Health Diagnostic Laboratory, along with another lab, paid nearly $50 million to the government this year to settle allegations that it improperly paid doctors for referrals.
But for the company's former leader, the story was just beginning.
After the settlement, the government accused former Health Diagnostic Laboratories CEO Latonya Mallory and others of violating the False Claims Act and anti-kickback statute.
A memo distributed Sept. 9 shows the government may be getting serious about pursuing healthcare executives tangled in fraud allegations.
U.S. Deputy Attorney General Sally Quillian Yates said companies must now disclose “all relevant facts relating to the individuals responsible for the misconduct” in order to qualify for “cooperation credit”—less severe penalties in exchange for cooperating with the Justice Department.
Yates called the new requirement “a substantial shift from our prior practice,” in a speech.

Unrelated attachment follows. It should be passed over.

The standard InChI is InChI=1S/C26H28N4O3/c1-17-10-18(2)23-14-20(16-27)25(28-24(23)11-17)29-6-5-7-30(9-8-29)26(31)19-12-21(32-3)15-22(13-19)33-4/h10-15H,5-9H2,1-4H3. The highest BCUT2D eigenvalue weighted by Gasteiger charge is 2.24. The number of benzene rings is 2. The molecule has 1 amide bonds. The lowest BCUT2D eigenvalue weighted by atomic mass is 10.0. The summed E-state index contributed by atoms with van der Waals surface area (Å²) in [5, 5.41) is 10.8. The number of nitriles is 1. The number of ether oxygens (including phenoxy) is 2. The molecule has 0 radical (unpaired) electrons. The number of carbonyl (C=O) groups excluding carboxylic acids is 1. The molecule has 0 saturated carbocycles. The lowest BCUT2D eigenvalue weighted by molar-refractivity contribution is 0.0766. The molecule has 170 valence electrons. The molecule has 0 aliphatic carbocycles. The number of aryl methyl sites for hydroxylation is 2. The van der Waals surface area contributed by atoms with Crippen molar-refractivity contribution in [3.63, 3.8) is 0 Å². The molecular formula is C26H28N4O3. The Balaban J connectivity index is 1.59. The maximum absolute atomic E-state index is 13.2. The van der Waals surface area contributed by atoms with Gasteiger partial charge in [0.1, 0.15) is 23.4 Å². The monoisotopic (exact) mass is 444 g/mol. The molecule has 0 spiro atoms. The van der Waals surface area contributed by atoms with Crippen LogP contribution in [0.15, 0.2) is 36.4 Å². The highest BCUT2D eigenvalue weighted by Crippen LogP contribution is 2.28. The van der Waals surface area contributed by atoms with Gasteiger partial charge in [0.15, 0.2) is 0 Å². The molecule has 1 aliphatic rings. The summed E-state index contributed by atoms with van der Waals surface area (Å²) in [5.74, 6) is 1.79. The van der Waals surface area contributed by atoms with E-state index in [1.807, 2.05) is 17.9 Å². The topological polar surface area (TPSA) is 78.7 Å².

Experts say the move could help the government in its perpetual fight against healthcare fraud.
“If they do follow the new guidelines, it could very well be a sea change in the way healthcare companies conduct their business, and how healthcare companies ramp up their internal compliance,” said Marc Raspanti, a partner at Pietragallo Gordon Alfano Bosick & Raspanti, who represents whistle-blowers and is a former government prosecutor. He noted, however, that this isn't the first time the government has said it would go after individuals.